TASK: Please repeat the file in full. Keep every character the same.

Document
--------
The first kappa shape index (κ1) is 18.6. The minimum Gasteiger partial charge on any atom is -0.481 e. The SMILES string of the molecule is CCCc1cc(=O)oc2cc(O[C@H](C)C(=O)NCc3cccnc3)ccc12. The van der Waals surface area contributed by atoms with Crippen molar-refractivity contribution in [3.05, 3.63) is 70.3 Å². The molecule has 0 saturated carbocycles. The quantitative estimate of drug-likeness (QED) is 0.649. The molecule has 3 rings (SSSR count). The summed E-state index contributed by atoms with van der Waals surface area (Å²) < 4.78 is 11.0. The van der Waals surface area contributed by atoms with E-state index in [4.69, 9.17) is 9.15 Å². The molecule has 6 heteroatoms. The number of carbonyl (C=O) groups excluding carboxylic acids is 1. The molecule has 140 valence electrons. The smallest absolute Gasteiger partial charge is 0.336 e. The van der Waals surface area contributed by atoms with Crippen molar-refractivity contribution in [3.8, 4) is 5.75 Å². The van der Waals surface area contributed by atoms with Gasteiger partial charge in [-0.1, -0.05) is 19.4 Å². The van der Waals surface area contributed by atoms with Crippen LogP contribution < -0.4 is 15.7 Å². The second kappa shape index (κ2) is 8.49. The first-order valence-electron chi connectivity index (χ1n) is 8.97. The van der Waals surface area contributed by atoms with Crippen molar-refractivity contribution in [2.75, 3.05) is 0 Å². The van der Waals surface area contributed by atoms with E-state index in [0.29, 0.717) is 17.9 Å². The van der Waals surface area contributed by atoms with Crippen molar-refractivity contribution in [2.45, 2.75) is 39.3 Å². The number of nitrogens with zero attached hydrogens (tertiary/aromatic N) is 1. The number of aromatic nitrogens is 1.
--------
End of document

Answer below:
The first kappa shape index (κ1) is 18.6. The minimum Gasteiger partial charge on any atom is -0.481 e. The SMILES string of the molecule is CCCc1cc(=O)oc2cc(O[C@H](C)C(=O)NCc3cccnc3)ccc12. The van der Waals surface area contributed by atoms with Crippen molar-refractivity contribution in [3.05, 3.63) is 70.3 Å². The molecule has 0 saturated carbocycles. The quantitative estimate of drug-likeness (QED) is 0.649. The molecule has 3 rings (SSSR count). The summed E-state index contributed by atoms with van der Waals surface area (Å²) < 4.78 is 11.0. The van der Waals surface area contributed by atoms with E-state index in [4.69, 9.17) is 9.15 Å². The molecule has 6 heteroatoms. The number of carbonyl (C=O) groups excluding carboxylic acids is 1. The molecule has 140 valence electrons. The smallest absolute Gasteiger partial charge is 0.336 e. The van der Waals surface area contributed by atoms with Crippen molar-refractivity contribution in [3.8, 4) is 5.75 Å². The van der Waals surface area contributed by atoms with Gasteiger partial charge in [-0.1, -0.05) is 19.4 Å². The van der Waals surface area contributed by atoms with Crippen LogP contribution < -0.4 is 15.7 Å². The second kappa shape index (κ2) is 8.49. The first-order valence-electron chi connectivity index (χ1n) is 8.97. The van der Waals surface area contributed by atoms with Crippen molar-refractivity contribution in [2.75, 3.05) is 0 Å². The van der Waals surface area contributed by atoms with E-state index in [0.29, 0.717) is 17.9 Å². The van der Waals surface area contributed by atoms with Crippen molar-refractivity contribution in [2.45, 2.75) is 39.3 Å². The number of nitrogens with zero attached hydrogens (tertiary/aromatic N) is 1. The number of aromatic nitrogens is 1.